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Works by Peter Maxwell Davies

Peter Maxwell Davies Audio CD
4.8 out of 5 stars  See all reviews (4 customer reviews)
Price: £52.95
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Biography

Universally acknowledged as one of the foremost composers of our time, Sir Peter Maxwell Davies has made a significant contribution to musical history through his wide-ranging and prolific output. He lives in the Orkney Islands off the north coast of Scotland, where he writes most of his music. In a work list spanning more than five decades, he has written across a broad range of styles, yet ... Read more in Amazon's Peter Maxwell Davies Store

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Product details

  • Performer: Mary Thomas, Julius Eastman
  • Orchestra: Fires of London
  • Composer: Sir Peter Maxwell Davies
  • Audio CD (1 Jan 1988)
  • Number of Discs: 1
  • Label: Unicorn-Kanchana
  • ASIN: B000001PCI
  • Average Customer Review: 4.8 out of 5 stars  See all reviews (4 customer reviews)
  • Amazon Bestsellers Rank: 287,298 in Music (See Top 100 in Music)

1. Miss Donnithorne's Maggot - Peter Maxwell Davies
2. Eight Songs for a Mad King - Peter Maxwell Davies

Customer Reviews

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4.8 out of 5 stars
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Most Helpful Customer Reviews
12 of 13 people found the following review helpful
5.0 out of 5 stars Not background music... 5 Feb 2004
Format:Audio CD
Among Maxwell-Davies's many achievements has been his development of the half-staged "music theatre" from the model of Schoenberg's Pierrot Lunaire; this was undertaken in collaboration with the tireless group The Fires of London. This disc captures two of their historic performances, and should be on the shelf of any contemporary music fan.
The music is certainly confrontational and does not usually go down well at dinner parties; as with the Schoenberg, however, the many-layered music, which functions a little like a stage set, rewards repeated listening. The performances, especially those of the singers, are done with great gusto, and once the initial shock is overcome there is real pleasure to be had here. Randolph Stowe's poetry is also superb, which makes a change from the stuff some composers choose to set.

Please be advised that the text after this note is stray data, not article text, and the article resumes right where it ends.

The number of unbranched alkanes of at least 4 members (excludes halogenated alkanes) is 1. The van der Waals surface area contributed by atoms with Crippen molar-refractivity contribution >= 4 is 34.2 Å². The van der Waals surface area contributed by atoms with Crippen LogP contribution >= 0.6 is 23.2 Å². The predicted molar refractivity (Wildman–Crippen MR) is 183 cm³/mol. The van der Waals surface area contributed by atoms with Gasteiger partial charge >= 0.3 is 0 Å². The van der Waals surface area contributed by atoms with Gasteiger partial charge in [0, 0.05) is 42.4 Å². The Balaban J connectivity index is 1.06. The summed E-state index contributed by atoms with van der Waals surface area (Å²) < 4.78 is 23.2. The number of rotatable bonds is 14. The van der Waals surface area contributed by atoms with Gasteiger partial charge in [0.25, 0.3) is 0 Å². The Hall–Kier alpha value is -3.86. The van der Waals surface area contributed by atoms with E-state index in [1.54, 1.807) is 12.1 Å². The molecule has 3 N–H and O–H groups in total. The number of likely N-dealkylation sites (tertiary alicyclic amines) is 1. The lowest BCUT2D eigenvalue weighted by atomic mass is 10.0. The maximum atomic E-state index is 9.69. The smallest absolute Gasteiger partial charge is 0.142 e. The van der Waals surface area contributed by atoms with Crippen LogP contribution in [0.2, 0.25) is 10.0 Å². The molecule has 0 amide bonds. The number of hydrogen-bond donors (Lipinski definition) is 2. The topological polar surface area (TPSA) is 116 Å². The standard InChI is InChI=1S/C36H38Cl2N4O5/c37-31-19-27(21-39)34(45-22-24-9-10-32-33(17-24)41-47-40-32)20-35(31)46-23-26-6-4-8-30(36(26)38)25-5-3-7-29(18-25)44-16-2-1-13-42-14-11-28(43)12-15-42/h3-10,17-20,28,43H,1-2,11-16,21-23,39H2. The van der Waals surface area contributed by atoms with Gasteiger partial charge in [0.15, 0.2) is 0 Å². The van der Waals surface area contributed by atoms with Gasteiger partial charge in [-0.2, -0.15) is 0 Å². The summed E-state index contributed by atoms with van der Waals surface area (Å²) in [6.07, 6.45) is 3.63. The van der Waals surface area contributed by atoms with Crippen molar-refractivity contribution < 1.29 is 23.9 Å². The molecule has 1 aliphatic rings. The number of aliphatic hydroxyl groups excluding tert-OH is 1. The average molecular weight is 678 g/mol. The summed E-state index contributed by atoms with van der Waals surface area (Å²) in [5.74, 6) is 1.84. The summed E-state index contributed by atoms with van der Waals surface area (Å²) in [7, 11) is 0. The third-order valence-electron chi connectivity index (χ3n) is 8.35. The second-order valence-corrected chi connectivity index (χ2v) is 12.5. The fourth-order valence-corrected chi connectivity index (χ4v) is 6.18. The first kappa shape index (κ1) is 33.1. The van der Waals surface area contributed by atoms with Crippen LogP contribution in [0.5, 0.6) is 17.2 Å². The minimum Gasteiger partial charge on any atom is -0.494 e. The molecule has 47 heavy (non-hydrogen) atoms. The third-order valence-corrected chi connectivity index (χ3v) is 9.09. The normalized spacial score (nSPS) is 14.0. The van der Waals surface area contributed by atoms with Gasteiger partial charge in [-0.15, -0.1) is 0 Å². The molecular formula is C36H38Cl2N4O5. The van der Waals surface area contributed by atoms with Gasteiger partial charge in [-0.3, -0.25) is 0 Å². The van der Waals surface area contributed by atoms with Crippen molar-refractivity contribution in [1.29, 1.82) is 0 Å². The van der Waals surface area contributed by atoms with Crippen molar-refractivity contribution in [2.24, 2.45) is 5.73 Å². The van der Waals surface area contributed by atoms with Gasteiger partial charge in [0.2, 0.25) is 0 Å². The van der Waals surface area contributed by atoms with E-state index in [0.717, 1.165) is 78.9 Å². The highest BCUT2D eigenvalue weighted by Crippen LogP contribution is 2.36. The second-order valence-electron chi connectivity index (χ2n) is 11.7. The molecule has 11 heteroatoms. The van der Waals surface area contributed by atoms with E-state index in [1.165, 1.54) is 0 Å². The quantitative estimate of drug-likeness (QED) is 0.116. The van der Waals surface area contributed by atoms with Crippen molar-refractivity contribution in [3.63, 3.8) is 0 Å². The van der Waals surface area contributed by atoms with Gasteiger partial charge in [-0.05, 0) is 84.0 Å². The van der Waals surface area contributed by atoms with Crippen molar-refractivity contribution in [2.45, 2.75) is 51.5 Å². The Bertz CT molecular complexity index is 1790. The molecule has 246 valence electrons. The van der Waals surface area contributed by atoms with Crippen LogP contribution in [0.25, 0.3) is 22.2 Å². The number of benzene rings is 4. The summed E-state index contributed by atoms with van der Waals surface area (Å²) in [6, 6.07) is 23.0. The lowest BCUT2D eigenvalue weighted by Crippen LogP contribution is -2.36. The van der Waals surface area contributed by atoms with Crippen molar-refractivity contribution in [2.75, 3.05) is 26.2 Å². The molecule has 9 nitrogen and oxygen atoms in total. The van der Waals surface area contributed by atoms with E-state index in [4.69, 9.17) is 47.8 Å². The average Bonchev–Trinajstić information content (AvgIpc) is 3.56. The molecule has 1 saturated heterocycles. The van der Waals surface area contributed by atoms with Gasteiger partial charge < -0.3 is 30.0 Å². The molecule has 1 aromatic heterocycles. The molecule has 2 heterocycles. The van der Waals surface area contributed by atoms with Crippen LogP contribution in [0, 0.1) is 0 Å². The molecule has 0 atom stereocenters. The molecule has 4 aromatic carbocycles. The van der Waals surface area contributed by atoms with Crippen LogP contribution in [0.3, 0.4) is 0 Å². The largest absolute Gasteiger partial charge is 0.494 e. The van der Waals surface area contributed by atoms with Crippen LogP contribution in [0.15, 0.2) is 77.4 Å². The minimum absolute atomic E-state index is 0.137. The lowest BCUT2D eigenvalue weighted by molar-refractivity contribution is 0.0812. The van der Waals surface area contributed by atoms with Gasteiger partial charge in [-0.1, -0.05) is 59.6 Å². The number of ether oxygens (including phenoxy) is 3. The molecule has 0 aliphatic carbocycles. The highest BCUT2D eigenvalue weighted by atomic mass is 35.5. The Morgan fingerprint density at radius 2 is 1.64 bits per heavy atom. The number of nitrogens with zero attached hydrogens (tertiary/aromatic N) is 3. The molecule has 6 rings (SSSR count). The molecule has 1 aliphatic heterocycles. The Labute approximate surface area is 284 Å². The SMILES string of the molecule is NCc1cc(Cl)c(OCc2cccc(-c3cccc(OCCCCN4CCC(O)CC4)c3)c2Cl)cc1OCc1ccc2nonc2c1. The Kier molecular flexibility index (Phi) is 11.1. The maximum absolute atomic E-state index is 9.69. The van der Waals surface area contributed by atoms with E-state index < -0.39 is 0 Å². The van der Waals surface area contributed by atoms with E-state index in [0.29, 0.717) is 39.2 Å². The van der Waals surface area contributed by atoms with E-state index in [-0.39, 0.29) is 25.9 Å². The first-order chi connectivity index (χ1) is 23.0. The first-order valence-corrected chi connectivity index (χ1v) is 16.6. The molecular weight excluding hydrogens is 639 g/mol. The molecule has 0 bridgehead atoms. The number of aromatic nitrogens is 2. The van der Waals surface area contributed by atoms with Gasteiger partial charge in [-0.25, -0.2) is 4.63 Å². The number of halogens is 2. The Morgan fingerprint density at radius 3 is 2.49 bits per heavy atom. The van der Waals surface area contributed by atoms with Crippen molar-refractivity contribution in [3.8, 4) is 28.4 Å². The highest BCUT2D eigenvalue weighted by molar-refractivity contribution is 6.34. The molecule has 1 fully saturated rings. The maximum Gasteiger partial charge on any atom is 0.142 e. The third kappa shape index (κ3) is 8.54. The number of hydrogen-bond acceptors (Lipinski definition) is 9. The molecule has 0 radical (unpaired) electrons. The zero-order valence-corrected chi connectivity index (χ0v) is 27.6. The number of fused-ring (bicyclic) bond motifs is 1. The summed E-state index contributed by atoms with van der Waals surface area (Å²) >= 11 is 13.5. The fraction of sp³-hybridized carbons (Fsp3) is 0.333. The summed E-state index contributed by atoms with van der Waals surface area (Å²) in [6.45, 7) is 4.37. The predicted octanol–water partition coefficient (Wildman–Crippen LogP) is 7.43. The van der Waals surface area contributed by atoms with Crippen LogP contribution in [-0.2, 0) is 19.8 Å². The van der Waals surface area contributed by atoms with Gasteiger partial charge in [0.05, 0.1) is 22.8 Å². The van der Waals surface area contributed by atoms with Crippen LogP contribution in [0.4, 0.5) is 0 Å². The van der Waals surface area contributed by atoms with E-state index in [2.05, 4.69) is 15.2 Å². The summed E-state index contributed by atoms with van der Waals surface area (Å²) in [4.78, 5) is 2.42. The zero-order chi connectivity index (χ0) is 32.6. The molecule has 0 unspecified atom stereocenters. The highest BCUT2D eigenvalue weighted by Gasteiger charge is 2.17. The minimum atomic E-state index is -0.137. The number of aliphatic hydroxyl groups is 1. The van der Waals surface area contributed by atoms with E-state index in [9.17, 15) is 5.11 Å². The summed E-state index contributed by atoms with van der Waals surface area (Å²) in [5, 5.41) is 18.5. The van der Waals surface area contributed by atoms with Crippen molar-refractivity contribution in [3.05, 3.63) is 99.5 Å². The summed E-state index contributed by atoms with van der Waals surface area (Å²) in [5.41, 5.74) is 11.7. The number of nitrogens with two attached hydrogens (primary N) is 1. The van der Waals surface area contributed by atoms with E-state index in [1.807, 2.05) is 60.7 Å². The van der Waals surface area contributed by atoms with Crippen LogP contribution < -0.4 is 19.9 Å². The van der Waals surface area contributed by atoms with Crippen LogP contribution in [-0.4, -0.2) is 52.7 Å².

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4.0 out of 5 stars He will die howling, howling, howling.... 1 May 2014
Format:Audio CD
This was a formative work for me. I went with a friend to see a performance in London at the Queen Elizabeth Hall while I was still at school (it must have been 1974 or 1975). I can’t remember who the soloist was, but I do remember that the clarinetist Alan Hacker was there, as was Mary Thomas, who performed Pierrot Lunaire at the same concert. I also recall that I found the whole thing very hard to take, but at the same time very exciting. My friend was bolder than I, and got us back stage afterwards where we met Maxwell Davies himself, who was very friendly and encouraging.

Eight Songs for a Mad King is a monodrama for baritone and six players with a libretto by Randolph Stow, based on the words of George III, whose illness was chronicled by (among others) Fanny Burney. The flute, clarinet, violin and cello represent the bullfinches that the King taught to sing, and in some performances they are placed in giant birdcages. The percussionist represents the King’s keeper. Just as Pierrot sings to the moon, the King’s dialogue is directed at the instrumentalists, and he is both inspired and frustrated by their responses. It’s humorous as well as haunting and sometimes shocking. The music is peppered with references and quotations from other music, particularly Handel, though there’s also some Birtwistle in there. The third movement – a dialogue with the flautist – is portrayed in the score in the shape of a birdcage (shown above), with the King’s line notated in the vertical bars and the flute part, representing the bullfinch, moving within and between them. The words are particularly poignant here as the King recalls how the young ladies of the court fear him. “Madam, let us talk, I mean no harm, Only to remember”.
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3 of 4 people found the following review helpful
5.0 out of 5 stars Old work, new music 1 Mar 2009
Format:Audio CD|Verified Purchase
These are old works that sound more modern than a lot of music you listen to today. A word also about Julius Eastman for his incredible performance in these Eight Songs for a Mad King. His performance alone justifies getting this re-mastered version of the original Nonesuch 1973 recording.
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5 of 8 people found the following review helpful
5.0 out of 5 stars Songs for a mad king 31 Jan 2005
By A Customer
Format:Audio CD|Verified Purchase
This has to be one of the most outstanding and daring classical work of its time. The 'pop' world was experiencing Sargeant Pepper's etc. and 'Max' was doing his thing.
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Most Helpful Customer Reviews on Amazon.com (beta)
Amazon.com: 3.8 out of 5 stars  6 reviews
19 of 20 people found the following review helpful
5.0 out of 5 stars Already a modern classic of great emotional range. 4 Mar 1999